I recently accepted a Facebook challenge to post a link to one 1990s tune everyday for seven days. Here are all seven:
Mike Peatman has challenged me to find 7 tracks from the 90s to share with y'all. He thinks I will find it easier than him. He's possibly right. Cracking decade of inspirational music. Maybe some of my old Chester-le-Street yoof will have an interesting take on this. How about it Paul Stockdale? My first thought was that early 90s means Madchester so here are Happy Mondays taking a 70s John Kongos tune and giving it a club vibe:
Day 2. In the 1990s I first began to realise that rap and hip-hop were worth attention. Shout out to Definition of Sound but this track combined fresh samples, funky riffage and a protest song.
Need to tag someone else every day. Got a view Andrew Smith? Take the challenge.
Day 3. I Heard this on Radio 1 when it came out and realised at least three of my favourite types of music now existed in one genre. Heard it performed live in Bristol this month at a 25th anniversary gig.
Simon Marshall is showing interest. Tag.
Day 4. In 1997 far more than three people from Brixton invented themselves as The Alabama 3 and brought out their first album Exile on Coldharbour Lane. Fusing acid-house, country and blues with a bit of D Wayne Love's spoken word they jumped to fame when this tune, which we hear them doing live in 2013, became The Sopranos' theme.
Naughty word wording in intro.
They are a great live band. Truly great. Steve Couch loves them too. Fancy being tagged?
Day 5. Radiohead have been an enduring nineties band, innovating and re-inventing album after album. The single Creep off their first album gained popularity but second album The Bends was just a great rock collection. Until this, the final track, which presaged the soulful and reflective gorgeousness that was to be scattered throughout their next twenty years.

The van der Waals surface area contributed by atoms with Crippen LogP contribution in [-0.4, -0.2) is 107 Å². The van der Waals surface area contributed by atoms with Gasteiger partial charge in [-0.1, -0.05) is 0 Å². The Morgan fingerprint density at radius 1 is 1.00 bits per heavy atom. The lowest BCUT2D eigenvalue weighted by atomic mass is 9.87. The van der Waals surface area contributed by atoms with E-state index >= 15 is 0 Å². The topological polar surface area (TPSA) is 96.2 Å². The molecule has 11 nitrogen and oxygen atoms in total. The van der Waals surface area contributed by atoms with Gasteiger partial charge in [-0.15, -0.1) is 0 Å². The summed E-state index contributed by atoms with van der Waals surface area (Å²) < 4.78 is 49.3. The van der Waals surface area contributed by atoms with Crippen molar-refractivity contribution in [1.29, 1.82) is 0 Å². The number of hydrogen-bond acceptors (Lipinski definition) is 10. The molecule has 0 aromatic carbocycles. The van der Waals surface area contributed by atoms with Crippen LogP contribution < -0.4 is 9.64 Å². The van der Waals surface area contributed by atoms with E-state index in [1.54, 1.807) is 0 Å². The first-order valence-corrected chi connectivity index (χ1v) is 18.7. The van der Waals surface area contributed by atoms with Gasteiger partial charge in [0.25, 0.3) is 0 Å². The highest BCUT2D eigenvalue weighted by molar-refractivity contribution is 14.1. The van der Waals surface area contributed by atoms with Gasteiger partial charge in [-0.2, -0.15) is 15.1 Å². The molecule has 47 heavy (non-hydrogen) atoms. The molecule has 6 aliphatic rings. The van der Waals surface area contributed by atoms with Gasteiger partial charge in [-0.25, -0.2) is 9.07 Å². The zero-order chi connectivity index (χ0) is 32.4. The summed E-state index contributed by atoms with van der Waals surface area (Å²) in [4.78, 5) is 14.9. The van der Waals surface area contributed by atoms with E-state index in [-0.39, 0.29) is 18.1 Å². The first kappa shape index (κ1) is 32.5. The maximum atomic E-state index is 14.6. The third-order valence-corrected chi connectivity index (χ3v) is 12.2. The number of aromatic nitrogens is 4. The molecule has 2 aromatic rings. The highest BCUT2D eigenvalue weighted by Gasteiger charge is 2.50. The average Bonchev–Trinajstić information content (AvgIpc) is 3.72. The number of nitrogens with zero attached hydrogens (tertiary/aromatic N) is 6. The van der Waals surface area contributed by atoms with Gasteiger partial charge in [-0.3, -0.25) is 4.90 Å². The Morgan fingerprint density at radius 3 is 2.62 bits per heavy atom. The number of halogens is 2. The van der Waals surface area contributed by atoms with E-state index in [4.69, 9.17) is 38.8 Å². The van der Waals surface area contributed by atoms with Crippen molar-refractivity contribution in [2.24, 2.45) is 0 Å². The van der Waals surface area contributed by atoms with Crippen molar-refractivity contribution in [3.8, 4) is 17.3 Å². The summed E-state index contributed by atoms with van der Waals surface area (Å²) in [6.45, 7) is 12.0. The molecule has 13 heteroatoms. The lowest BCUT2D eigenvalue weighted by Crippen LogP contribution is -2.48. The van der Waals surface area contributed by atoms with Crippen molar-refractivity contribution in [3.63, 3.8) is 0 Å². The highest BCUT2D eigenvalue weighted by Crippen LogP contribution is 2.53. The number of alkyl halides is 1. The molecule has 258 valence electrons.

Any Radiohead fan want to accept the tag today?
Day 6. No matter which decade of my music awareness you choose, my love for guitar, bass, drums and vocals jangly pop has never wavered.
I toyed with REM and the under-rated Airhead but opted for this which was one of the first tunes Ben Tilley (fancy a go?) put me on to. Still one-hit wonders, the mighty Toad the Wet Sprocket. Bear with the ads:
This is the seventh and final day of my challenge to choose seven 90s songs in seven days. I may not have chosen my favourite seven tunes but I believe I have charted my musical education over the ten years. No Oasis/Blur for me. I always burrowed down a bit deeper than most looking for my gold. I love saying to people, 'You must hear this...'
Simon Marshall has already mentioned the idea of music which kept him company on long drives home from CPAS training evenings. In the late 90s I probably played Faithless' Sunday 8pm more than most albums.
But in the week it was John Peel 10-midnight and he introduced me to stuff I would never otherwise have heard. Shout out to Witness and Appliance (but jangly guitar already covered). Los Lobos had a great sound. Lexis (drum and bass ish) came out in 2000.
So here's an unexpected closer. Hayes and Cahill were on Later with Jools in the mid 90s and I began to hear their laments, jigs and reels in a way I had missed with other artists. Recently they performed in Nailsea and I met them. Delightful guys. There's some up-tempo stuff on The Lonesome Touch (1997) too but carry my coffin in to this.
Carry it out to any of the others from this week.
This has been quite a male task. Any women want a go?